Competition among scientists for funding, positions and prestige, among other things, is often seen as a salutary driving force in U.S. science. Its effects on scientists, their work and their relationships are seldom considered. Focus-group discussions with 51 mid- and early-career scientists, on which this study is based, reveal a dark side of competition in science. According to these scientists, competition contributes to strategic game-playing in science, a decline in free and open sharing of information and methods, sabotage of others’ ability to use one’s work, interference with peer-review processes, deformation of relationships, and careless or questionable research conduct. When competition is pervasive, such effects may jeopardize the progress, efficiency and integrity of science.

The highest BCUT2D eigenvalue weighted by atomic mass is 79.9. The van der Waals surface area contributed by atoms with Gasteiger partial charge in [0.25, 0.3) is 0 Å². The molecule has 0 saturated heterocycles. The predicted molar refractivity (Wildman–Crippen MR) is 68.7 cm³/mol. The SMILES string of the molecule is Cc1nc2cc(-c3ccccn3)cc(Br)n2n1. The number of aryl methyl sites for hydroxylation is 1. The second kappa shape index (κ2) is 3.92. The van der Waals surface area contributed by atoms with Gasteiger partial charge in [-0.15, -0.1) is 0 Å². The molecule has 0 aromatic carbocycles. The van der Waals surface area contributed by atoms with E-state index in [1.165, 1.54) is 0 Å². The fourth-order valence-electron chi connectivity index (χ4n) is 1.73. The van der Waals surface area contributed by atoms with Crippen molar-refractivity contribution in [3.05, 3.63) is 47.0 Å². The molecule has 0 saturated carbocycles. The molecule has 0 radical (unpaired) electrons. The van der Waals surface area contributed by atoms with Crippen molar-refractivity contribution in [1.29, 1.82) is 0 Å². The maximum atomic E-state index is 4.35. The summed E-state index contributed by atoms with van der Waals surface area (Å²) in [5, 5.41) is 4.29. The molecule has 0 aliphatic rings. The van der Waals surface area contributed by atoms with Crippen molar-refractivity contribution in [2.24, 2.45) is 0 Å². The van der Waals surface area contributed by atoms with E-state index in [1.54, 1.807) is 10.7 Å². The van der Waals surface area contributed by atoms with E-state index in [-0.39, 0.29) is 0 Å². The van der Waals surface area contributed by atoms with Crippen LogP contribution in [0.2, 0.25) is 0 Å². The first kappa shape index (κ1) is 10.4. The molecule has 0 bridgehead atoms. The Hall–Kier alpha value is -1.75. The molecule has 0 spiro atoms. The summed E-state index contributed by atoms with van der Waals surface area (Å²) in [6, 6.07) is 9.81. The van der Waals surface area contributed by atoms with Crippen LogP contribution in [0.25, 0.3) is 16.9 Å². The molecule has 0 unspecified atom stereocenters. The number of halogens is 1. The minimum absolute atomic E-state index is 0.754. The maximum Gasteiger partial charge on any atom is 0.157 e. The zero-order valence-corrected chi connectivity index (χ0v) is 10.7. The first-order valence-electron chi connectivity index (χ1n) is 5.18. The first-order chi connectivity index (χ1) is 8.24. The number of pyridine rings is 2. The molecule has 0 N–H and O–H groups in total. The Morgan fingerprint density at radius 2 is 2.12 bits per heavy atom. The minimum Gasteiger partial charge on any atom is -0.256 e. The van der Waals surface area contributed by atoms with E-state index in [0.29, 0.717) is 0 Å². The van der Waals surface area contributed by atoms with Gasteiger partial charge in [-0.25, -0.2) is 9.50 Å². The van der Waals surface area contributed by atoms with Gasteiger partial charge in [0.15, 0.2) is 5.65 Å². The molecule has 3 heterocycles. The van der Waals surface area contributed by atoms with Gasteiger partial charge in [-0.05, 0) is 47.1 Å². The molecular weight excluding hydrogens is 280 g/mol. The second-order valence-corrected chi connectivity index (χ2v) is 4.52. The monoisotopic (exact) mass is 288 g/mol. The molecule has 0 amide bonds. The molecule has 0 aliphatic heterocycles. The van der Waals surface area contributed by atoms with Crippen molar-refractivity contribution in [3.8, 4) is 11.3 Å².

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This research was supported by the Research on Research Integrity Program, a collaborative program between the Office of Research Integrity and the National Institutes of Health, grant #R01-NR08090. Raymond De Vries’ work was also supported by grant #K01-AT000054-01 (NIH, National Center for Complementary and Alternative Medicine).
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Anderson, M.S., Ronning, E.A., De Vries, R. et al. The Perverse Effects of Competition on Scientists’ Work and Relationships. Sci Eng Ethics 13, 437–461 (2007). https://doi.org/10.1007/s11948-007-9042-5
- Research integrity
- Ethics in science